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Tuesday, August 09, 2022

Explained: Pegasus uses ‘zero-click attack’ spyware; what is this method?

A zero-click attack helps spyware like Pegasus gain control over a device without human interaction or human error. Can they be prevented?

Written by Nandagopal Rajan , Edited by Explained Desk | New Delhi |
Updated: August 3, 2021 1:39:13 pm
Zero-click attacks are hard to detect given their nature and hence even harder to prevent.

One of the worrying aspects of the Pegasus spyware is how it has evolved from its earlier spear-phishing methods using text links or messages to ‘zero-click’ attacks which do not require any action from the phone’s user. This had made what was without a doubt the most powerful spyware out there, more potent and almost impossible to detect or stop.

The Guardian quoted Claudio Guarnieri, who runs Amnesty International’s Berlin-based Security Lab, as saying that once a phone was infiltrated, Pegasus had “more control” over it than the owner. This is because in an iPhone, for instance, the spyware gains “root-level privileges”. After this it can view everything from contact lists to messages and internet browsing history and send the same to the attacker.

How do zero-click attacks work?

A zero-click attack helps spyware like Pegasus gain control over a device without human interaction or human error. So all awareness about how to avoid a phishing attack or which links not to click are pointless if the target is the system itself. Most of these attacks exploit software which receive data even before it can determine whether what is coming in is trustworthy or not, like an email client.

Earlier this year, cybersecurity firm ZecOps claimed iPhones and iPads have had a traditional vulnerability to unassisted attacks, especially with its mail app. From iOS 13, this became a vulnerability to zero-click attacks too. “The vulnerability allows remote code execution capabilities and enables an attacker to remotely infect a device by sending emails that consume a significant amount of memory,” a ZecOps blog published this April said. Apple reportedly patched this in April 2020.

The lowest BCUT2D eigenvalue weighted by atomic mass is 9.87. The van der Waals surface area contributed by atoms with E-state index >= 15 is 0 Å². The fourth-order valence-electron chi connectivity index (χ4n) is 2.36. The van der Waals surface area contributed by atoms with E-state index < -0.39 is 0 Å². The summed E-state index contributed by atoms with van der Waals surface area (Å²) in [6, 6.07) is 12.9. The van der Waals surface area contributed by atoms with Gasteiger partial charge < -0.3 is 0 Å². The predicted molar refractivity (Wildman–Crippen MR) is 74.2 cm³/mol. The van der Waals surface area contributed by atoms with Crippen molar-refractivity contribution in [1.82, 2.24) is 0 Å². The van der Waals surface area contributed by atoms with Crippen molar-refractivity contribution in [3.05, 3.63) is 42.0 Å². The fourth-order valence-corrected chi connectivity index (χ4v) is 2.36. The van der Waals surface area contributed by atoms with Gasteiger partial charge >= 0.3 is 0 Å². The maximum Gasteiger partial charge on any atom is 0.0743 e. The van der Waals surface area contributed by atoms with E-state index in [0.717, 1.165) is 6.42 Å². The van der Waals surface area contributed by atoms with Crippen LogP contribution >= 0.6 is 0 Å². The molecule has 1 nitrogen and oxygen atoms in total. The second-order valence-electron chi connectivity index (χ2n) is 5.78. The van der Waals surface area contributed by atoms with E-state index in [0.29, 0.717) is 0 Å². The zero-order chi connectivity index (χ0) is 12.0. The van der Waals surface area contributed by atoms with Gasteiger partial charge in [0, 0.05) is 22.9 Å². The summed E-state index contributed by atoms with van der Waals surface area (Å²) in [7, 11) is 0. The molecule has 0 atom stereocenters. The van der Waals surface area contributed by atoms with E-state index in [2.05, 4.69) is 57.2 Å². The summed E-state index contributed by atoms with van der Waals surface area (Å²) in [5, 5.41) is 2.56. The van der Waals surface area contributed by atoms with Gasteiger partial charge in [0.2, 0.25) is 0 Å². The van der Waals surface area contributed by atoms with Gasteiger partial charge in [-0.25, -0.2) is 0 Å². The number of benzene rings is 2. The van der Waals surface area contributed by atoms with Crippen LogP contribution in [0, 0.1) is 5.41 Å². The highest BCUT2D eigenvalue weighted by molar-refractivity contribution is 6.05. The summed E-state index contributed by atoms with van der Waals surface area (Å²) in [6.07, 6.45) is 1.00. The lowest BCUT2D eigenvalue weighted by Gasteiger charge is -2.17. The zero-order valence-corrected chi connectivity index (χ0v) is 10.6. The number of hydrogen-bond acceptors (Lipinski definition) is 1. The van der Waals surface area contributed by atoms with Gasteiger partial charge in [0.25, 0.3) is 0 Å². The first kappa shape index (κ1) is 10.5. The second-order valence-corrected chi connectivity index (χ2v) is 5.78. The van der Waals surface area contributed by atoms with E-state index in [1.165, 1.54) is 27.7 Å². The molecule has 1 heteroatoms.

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In November 2019, Google Project Zero security researcher Ian Beer showed how attackers take complete control of an iPhone in radio proximity without any user interaction. He claimed his exploit targeted the Apple Wireless Device Link (AWDL), the peer-to-peer wireless connectivity protocol that iOS devices use to talk to each other. Apple patched this when it released iOS 13.3.1, but accepted that it was powerful enough to “shut off or reboot systems or to corrupt kernel memory”.

On Android phones running version 4.4.4 and beyond, the vulnerability was via the graphics library. Attackers have also exploited vulnerabilities in Whatsapp, where a phone could be infected even if an incoming malicious call was not picked up, and in Wi-Fi, chipsets users to stream games and movies.


However, Amnesty claims even patched devices with the latest software have been breached.

Can zero-click attacks be prevented?

Zero-click attacks are hard to detect given their nature and hence even harder to prevent. Detection becomes even harder in encrypted environments where there is no visibility on the data packets being sent or received.

One of the things users can do is to ensure all operating systems and software are up to date so that they would have the patches for at least vulnerabilities that have been spotted. Also, it would make sense to not sideload any app and to download only via Google Play or Apple’s App Store.


If you are paranoid, one way to go is to stop using apps altogether and switch to the browser for checking mails or social media, even on the phone. Yes, this is not convenient, but it is more secure, suggest experts.

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First published on: 19-07-2021 at 08:55:32 am
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